Palestinians Resolve to End Security Cooperation with Israel

Will Palestinian police work with Israel? Palestinian security forces. Illustrative. By Joshua Spurlock

Will Palestinian police work with Israel? Palestinian security forces. Illustrative. By Joshua Spurlock

A major committee in the Palestinian leadership has passed a resolution to end security cooperation with Israel, according to the Ma’an News Agency. The Palestinian leadership under Palestinian President Mahmoud Abbas has allowed his security forces to coordinate with Israel for years, a partnership that helped protect Israel from terrorists and put down rival Palestinian political groups. The United States helped orchestrate the training for the Palestinian security teams.

But that could be coming to an end if the resolution to “suspend all forms” of security coordination that was passed by the Central Council for the Palestinian Liberation Organization (PLO) is acted upon. The PLO is a quasi-governmental body led by Abbas and ultimately responsible for major Palestinian international affairs.

According to two PLO officials who spoke with Ma’an, the resolution to end the cooperation will come into effect at a later time after the PLO Executive Committee discusses it further. The Central Council’s statement said the Executive Committee would adhere to its resolutions.

That wasn’t the only resolution passed by the Council—also included is a plan to call upon the United Nations to establish a timeline for an Israeli withdrawal from Judea and Samaria and sections of Jerusalem, which presumes the outcome of peace talks while they are still suspended.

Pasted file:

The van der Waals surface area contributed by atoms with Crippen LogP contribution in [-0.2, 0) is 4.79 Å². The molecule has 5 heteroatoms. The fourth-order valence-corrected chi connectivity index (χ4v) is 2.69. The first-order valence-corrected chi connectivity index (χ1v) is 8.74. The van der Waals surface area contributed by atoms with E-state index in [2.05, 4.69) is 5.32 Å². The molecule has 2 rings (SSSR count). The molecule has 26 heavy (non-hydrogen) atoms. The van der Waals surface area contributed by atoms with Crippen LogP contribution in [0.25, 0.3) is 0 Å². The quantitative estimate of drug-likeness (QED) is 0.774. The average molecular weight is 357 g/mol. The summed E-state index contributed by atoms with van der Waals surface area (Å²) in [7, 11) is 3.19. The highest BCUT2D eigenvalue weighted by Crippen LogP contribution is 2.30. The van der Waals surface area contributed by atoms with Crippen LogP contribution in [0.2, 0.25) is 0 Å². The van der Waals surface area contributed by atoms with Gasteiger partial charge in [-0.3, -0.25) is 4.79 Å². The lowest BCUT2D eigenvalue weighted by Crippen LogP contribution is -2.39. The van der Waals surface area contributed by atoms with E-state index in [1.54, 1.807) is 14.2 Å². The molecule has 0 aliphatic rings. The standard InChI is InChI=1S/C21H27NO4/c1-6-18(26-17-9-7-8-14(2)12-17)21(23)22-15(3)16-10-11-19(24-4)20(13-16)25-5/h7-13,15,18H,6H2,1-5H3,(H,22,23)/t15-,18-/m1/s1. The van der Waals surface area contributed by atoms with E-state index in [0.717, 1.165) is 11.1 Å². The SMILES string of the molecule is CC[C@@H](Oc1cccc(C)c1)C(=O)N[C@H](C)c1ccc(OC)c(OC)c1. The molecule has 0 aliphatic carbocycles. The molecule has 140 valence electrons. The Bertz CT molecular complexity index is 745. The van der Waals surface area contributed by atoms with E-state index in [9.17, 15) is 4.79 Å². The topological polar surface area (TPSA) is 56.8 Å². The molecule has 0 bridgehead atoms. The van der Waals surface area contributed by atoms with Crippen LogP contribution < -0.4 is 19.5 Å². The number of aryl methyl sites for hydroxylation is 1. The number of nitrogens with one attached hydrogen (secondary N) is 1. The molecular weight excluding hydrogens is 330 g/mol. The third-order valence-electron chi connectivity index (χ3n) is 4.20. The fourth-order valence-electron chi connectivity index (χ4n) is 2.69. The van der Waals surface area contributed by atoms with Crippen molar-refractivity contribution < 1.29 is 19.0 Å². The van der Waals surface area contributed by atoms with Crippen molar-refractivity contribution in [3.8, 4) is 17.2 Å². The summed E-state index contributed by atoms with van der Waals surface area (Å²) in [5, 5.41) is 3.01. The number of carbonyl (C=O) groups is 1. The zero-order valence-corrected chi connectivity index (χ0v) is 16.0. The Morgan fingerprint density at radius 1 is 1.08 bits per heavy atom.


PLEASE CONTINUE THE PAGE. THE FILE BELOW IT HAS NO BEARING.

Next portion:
Along those lines, the Council’s resolution explicitly rejected “attempts to recognize Israel as a Jewish State,” which is a key demand of Israel in the negotiations for fear that the Arabs might try to eventually strip Israel of its cultural identity through demographic and political change.

The Palestinians have already attempted to force Israel to withdraw within the last year at the UN, but it was voted down by the UN Security Council. This follows past efforts to get the UN Security Council to establish a Palestinian state, also outside peace talks with Israel.

The WAFA Palestinian news agency quoted Abbas as trying to argue during the Central Council’s meetings that the “ball” is in Israel’s court regarding the peace process, despite the fact that the Palestinians broke off the last round of discussions. Abbas also blamed Israel for tensions in the region, although it is now the Palestinians—not Israel—who are planning to halt security coordination.

(By Joshua Spurlock,, March 5, 2015)


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